25/03/2012

Read Full Review


The Observer

Adam Mars-Jones

The book is cool and immensely accomplished, told retrospectively in a way that seems to flatten suspense (we know, for instance, that the marriage survives one bad patch, and that Alexander and Sonia have a young daughter) while bringing out the half-tones that shadow even the most apparently clearcut decisions.

04/05/2012

Read Full Review


The Daily Telegraph

Anthony Cummins

I love this novel but I’ve no idea what to make of it. Maybe that “but” should be an “and”, because the thing I like best about Seven Years is that it gives you little clue as to why its main character behaves so badly. It has the makings of an existential classic, yet sows mystery without once being opaque – it’s deliciously, deceptively easy to read.

26/04/2012

Read Full Review


The Times

Neel Mukherjee

Stamm has allowed very little entry into the heads of the two women, Sonia and Ivona, in this unflinching spin on that oldest of all stories. The interpretive space this gives the reader seems inexhaustible. The triangulation becomes a meditation, cool and pellucid, on what ties or unbinds a man and a woman, about whether desire fastens or liberates. Narrated by Alex, Seven Years springs surprises that are retrospectively explosive, for the calm surface of its austere, even parched, prose lulls us into believing, wrongly, that it is bleached of emotion.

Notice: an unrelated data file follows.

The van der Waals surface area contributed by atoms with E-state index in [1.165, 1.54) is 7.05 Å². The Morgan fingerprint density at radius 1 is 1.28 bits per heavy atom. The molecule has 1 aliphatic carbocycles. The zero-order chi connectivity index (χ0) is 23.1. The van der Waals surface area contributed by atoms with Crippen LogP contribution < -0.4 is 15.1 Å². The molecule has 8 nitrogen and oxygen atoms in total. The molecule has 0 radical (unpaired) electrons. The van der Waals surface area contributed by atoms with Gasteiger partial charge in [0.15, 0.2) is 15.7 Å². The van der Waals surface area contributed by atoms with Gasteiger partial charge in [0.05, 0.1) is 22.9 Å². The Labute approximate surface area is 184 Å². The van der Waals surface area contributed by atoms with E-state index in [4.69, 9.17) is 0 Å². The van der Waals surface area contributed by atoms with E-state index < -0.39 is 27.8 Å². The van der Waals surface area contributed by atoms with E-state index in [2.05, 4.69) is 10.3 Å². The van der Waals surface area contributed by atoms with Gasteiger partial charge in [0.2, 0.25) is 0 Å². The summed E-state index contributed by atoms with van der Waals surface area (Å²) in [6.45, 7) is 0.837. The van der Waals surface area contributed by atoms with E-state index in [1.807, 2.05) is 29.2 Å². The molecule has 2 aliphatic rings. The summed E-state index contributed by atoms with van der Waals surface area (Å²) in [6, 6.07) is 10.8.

07/04/2012

Read Full Review


The Literary Review

Leyla Sanai

Stamm’s writing, expertly translated from the German by Michael Hofmann, is deadpan and economical, lucid and direct. This immediacy is hypnotic, immersing the reader in Alex’s cold yet grimly fascinating mindset. Stamm’s technique is to render grotesque actions comprehensible, and to make us understand, if not condone, them.

01/05/2012

Read Full Review


The Guardian

Toby Litt

Brilliantly translated by Michael Hofmann, Peter Stamm's prose comes across as relentlessly undemonstrative. Yet it is booby-trapped throughout, with devastations waiting to happen – there's one here, in the plain word "project", hidden just behind the cliché "time stood still". "It wasn't pleasure that tied me to [Ivona], it was a feeling I hadn't had since childhood, a mixture of freedom and protectedness. It was as though time stood still when I was with her, which was precisely what gave those moments their weight. Sonia was a project. We wanted to build a house, we wanted to have a baby, we employed people, we bought a second car … we were never done."

04/05/2012

Read Full Review


The Daily Mail

Stephanie Cross

Weaving back and forth in time, Stamm’s tale of obsession is one in which love has little place. Alex is hardly likeable and at times repellent, yet the convincing murkiness of his psyche is compelling. And while Stamm’s simple but strong plot has a distinct thrillerish frisson, his intelligence is clearly, impressively evident throughout.

03/05/2012

Read Full Review


©2013 The Omnivore